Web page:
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Faculty Profile: Hector M. Enriquez

Last Updated on October 09, 2019 at 12:00 AM

Originally published October 09, 2019

By UC Staff

UTEP Communications

Hector M. Enriquez is a curious man. He asks questions to build relationships. Those relationships generally have helped drive his interests, his career path and his social mobility. They helped him to drive a cab, learn how to fly airplanes, get him enrolled at UTEP, and, as an instructor, develop new ways to enhance the accumulation of knowledge.

Hector M. Enriquez, a lecturer in the department of languages and linguistics in the College of Liberal Arts, talks about how education can enhance a student's life personally and professionally.
Hector M. Enriquez, a lecturer in the department of languages and linguistics in the College of Liberal Arts, talks about how education can enhance a student's life personally and professionally.

Name: Hector M. Enriquez

Department/College: Languages and Linguistics, College of Liberal Arts

What do you teach?  Spanish, women studies and history of Spain

How long have you been a teacher? 33 years

What is your favorite classroom activity or teaching technique? I like to get students involved in the Spanish language and motivate them to think critically using the target language in real conversations.

What background and experience do you have in your field of study that benefits your students? My students benefit from my love of learning whether it is new topics in my discipline, or new disciplines.  I work with other departments to make transdisciplinary connections. For example, I try to connect Humanities (Spanish, literature and culture) from the College of Liberal Arts with subjects in the colleges of Education, Engineering, Health Sciences and Business Administration.

What do your students like best about your classes? My students like to see themselves grow intellectually. Professionally, they like it that employers prefer people who speak another language. Personally, they appreciate how they develop a respect for another culture.  The most important thing to them is to communicate in the target language and enjoy it.

What do you love most about being a teacher? I love that I can use education to enhance someone’s life personally and professionally.

What are your hobbies? When you are not teaching, grading or preparing for classes, what are you doing?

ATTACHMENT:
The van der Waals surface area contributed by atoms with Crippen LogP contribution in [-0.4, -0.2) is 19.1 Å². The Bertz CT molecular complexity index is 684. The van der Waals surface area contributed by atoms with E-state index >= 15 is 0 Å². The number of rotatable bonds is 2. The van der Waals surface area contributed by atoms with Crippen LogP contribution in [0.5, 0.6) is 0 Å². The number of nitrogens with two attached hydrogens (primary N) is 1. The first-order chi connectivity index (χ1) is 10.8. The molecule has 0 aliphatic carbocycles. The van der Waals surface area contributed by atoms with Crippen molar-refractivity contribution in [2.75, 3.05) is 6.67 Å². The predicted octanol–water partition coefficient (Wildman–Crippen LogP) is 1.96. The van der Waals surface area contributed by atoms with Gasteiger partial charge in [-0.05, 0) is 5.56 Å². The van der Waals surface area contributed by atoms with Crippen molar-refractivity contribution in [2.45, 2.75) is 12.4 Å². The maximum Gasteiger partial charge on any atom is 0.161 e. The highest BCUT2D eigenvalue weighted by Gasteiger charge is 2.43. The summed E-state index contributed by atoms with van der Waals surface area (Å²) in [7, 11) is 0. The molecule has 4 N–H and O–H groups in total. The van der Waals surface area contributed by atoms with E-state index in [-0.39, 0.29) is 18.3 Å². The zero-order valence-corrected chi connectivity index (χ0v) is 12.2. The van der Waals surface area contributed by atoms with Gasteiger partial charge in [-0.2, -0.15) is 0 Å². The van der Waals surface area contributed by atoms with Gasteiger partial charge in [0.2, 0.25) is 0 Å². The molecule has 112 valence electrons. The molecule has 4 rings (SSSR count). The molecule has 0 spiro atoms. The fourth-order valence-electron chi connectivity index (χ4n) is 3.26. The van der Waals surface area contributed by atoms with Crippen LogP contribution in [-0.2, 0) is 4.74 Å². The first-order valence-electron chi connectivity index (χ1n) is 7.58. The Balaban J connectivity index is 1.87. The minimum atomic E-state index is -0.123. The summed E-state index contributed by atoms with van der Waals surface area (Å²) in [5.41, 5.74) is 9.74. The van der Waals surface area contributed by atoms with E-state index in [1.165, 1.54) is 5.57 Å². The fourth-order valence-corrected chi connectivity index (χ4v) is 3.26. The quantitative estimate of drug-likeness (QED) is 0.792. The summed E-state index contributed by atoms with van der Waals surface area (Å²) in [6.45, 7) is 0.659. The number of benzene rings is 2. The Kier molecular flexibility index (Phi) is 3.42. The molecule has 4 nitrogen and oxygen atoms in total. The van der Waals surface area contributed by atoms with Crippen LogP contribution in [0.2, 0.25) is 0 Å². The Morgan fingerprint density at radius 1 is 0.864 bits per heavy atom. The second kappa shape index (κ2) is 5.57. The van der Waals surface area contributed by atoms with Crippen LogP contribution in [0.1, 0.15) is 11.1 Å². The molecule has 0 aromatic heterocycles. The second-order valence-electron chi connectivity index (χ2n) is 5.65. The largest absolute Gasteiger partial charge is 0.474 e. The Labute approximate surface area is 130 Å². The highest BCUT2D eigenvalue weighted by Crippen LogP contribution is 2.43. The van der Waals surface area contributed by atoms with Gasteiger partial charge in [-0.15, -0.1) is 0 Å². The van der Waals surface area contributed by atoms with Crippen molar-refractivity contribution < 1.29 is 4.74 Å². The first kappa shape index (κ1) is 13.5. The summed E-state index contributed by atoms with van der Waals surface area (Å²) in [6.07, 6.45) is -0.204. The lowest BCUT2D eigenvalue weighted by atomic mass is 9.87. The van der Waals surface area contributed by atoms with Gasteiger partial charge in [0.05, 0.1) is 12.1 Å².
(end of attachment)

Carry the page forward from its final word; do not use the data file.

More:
1. I love to write stories about the personal interactions I had with people on both sides of the border when I was a young taxi driver in the 1970s and ‘80s and how those dealings affected me as an instructor.
  2. I love to fly small airplanes. I got my license because of a friendly pilot I got to know as a taxi driver. He got a friend of his who owed him a favor to teach me to fly for nothing more than gas money for the plane. By the way, the friendly pilot used to fly for the White House.
  3. I own an Alpaca farm, breed the animals, and manufacture rugs with their hair fibers.
  4. I invite families with children who have autism and attention deficit disorder to my farm where we offer horse therapy to improve the children’s cognitive capabilities. The children love being around our sheep, goats, chickens and turkey.
  5. Because of the generosity of others, I was able to attend UTEP. I have tried to pay it back through the creation of two endowments to help students in the Creative Writing and Languages and Linguistics programs, and to help women of modest means.

What is your favorite place on campus? I cannot name one place. I love the whole campus. I go for runs around campus and admire its beauty. It’s one of the most beautiful campuses I have seen and I have visited many campuses around the world. UTEP is one of a kind. Maybe it’s the proximity to the mountains or how it looks as the sun sets. It’s enchanting.

What is your favorite UTEP event, and why? I love International Cultural Festival Week during the fall semester because we have the opportunity to interact with so many people from around the world and make new friends.

What advice would you give to incoming UTEP students? I would advise them to apply themselves and take advantage of the many opportunities the University offers whether it be academics, research, study abroad, social groups, recreational sports and entertainment. UTEP provides a high-quality education and produces well-rounded graduates.